For Steve Gray, in Sarasota The pine tops burn orange, loud and strange: a train screaming on burning tracks into the full moon. The moon flutes sunlight to my upturned eyes: I am as unable as the stars to look away. The cinder block wall crumbles over the table of smoked meats, fire in the brazier casting tiny orange stars that drift toward the white moonlit clouds. The cows low. And I am crying. I am holding my life together with bubble gum and paper clips. I cannot hear the music coming from the basement. … Continue reading In My Dream by Stuart Gunter

Time To Write by Laura Marello

Little sign that says Write
 

So delicious—this light, this air, this time, my time, because I have constructed a solitary life in order to free up time to write. Ice chatters in cool, stevia-sugared lime juice; I look out through the window and see the avocado tree needs watering. But I do not get up because this is writing time, not plant-tending time, not cat-tending time, not house-repair time, nor house-cleaning time, not errands time, or social time, or work-for money-to-keep-me-alive time. It is not even job-application time. This is writing time. Even if what I write is shallow, or … Continue reading Time To Write by Laura Marello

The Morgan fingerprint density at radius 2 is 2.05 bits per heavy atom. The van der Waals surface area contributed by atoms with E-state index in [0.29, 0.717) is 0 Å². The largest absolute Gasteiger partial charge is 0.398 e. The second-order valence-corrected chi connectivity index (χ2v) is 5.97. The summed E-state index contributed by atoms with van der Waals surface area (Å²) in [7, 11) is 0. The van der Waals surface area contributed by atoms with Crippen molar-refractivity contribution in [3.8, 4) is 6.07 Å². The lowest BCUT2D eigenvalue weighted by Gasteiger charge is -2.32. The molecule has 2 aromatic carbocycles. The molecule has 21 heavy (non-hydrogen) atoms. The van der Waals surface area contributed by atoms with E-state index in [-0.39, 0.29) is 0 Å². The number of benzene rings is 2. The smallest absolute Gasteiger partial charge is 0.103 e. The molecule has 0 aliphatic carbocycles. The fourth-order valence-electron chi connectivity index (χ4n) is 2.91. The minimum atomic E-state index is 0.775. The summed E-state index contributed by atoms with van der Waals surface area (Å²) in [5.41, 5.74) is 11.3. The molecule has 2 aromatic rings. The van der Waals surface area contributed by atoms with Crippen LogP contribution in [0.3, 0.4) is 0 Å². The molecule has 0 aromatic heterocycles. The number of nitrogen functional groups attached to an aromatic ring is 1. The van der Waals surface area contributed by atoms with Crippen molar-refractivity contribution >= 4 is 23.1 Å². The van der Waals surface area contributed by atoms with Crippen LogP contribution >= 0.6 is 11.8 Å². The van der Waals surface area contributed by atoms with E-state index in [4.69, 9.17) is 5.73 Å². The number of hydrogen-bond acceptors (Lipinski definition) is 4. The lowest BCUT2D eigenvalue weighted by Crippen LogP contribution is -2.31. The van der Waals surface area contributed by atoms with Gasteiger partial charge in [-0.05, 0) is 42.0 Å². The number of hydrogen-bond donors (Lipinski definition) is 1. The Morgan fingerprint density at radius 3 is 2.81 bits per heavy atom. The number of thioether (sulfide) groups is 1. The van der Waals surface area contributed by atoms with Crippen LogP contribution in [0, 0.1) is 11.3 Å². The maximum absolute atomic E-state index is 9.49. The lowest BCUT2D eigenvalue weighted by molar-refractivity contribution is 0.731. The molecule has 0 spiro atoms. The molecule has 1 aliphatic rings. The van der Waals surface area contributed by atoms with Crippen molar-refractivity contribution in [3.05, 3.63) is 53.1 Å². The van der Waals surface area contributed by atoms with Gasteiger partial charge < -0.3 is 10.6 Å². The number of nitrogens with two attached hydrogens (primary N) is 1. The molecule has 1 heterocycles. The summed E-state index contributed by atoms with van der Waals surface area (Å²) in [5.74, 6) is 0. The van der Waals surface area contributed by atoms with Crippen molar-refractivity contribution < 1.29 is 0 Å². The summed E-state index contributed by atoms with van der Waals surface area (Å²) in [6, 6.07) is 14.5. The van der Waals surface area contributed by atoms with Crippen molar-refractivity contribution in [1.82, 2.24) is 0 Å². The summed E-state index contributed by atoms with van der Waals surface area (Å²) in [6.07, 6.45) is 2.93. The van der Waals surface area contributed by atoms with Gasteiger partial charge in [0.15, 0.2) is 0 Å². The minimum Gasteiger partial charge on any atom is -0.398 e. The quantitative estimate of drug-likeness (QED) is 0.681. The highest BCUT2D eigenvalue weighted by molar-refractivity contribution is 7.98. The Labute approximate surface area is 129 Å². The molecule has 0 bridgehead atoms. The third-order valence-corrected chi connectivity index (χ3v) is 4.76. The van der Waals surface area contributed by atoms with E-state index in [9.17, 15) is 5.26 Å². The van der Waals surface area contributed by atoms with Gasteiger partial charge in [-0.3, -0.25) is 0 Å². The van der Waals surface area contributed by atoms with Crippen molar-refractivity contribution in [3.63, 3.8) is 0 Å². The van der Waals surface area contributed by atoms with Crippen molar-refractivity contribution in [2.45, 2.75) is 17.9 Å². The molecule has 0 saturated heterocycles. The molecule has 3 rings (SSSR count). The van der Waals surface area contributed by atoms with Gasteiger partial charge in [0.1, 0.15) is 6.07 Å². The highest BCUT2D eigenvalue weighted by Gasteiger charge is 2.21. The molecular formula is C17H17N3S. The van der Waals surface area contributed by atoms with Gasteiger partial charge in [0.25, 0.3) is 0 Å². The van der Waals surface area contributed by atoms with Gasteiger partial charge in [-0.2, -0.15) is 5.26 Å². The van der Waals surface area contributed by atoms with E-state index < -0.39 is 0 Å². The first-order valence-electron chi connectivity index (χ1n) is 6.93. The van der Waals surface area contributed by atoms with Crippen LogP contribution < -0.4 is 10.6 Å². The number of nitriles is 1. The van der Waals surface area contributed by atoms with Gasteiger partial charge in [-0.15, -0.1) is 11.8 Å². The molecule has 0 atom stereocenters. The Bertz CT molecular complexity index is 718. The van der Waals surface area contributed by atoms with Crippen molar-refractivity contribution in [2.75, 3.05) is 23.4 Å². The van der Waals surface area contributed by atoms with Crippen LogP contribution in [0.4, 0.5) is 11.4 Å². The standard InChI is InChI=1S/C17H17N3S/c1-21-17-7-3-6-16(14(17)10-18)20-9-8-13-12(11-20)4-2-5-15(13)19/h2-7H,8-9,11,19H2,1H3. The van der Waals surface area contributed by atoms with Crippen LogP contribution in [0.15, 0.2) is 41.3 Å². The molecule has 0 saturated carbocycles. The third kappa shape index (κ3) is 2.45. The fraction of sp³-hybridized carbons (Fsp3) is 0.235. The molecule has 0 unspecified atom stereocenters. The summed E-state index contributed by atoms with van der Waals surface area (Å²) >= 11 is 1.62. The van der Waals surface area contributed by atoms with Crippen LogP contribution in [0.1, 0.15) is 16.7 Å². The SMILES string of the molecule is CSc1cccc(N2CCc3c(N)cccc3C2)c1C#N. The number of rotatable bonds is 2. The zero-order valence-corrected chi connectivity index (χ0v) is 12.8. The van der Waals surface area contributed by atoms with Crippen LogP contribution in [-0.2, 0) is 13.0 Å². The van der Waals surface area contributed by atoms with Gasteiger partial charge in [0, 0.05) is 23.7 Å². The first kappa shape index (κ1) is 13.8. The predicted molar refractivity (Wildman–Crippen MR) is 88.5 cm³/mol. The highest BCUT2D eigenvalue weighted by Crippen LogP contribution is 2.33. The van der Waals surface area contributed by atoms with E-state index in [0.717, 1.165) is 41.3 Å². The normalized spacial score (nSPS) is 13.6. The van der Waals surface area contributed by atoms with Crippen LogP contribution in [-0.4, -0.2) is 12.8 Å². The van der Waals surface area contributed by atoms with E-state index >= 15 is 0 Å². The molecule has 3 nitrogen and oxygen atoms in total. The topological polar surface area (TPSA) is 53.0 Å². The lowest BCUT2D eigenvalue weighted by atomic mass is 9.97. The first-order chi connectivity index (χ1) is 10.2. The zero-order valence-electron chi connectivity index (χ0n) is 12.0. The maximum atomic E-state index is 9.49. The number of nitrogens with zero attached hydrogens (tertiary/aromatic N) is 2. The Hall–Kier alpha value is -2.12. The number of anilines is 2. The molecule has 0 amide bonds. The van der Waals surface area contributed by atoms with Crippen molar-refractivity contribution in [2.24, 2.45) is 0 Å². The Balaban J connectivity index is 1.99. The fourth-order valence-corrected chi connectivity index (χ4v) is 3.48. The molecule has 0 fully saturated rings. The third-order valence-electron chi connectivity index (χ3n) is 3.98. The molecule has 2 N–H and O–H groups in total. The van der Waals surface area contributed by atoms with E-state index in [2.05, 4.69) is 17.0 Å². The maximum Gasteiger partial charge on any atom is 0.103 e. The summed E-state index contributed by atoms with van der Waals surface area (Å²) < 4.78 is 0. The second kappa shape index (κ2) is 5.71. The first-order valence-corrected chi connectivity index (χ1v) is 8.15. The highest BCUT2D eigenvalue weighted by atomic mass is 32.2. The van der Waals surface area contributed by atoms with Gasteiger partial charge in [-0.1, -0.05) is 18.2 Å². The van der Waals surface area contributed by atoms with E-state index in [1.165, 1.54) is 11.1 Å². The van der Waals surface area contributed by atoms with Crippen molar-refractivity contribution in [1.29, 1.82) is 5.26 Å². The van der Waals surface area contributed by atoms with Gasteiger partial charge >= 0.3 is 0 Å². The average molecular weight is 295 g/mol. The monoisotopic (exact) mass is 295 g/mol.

Cold Beds by Michael Sandler

Photo of man gardening in muddy bed
 

Lobster mitts might cushion the ache, my hands numbed by these cold, rain-wet stalks. The stakes tenacious, anchored in beds slimed here and there with rot. Cut twine and a vine collapses, limp as kelp. Tug upward and a tired length slips from its dimple of earth dangling a matted root. I weeded, watered, pruned and came to believe I had claim to a red firmness slicing so cleanly it would flake onto my sandwich—I tried to persevere…But the fruit was blighted. The stems now lie in a composting reef—bed of bladder-wrack more fecund than … Continue reading Cold Beds by Michael Sandler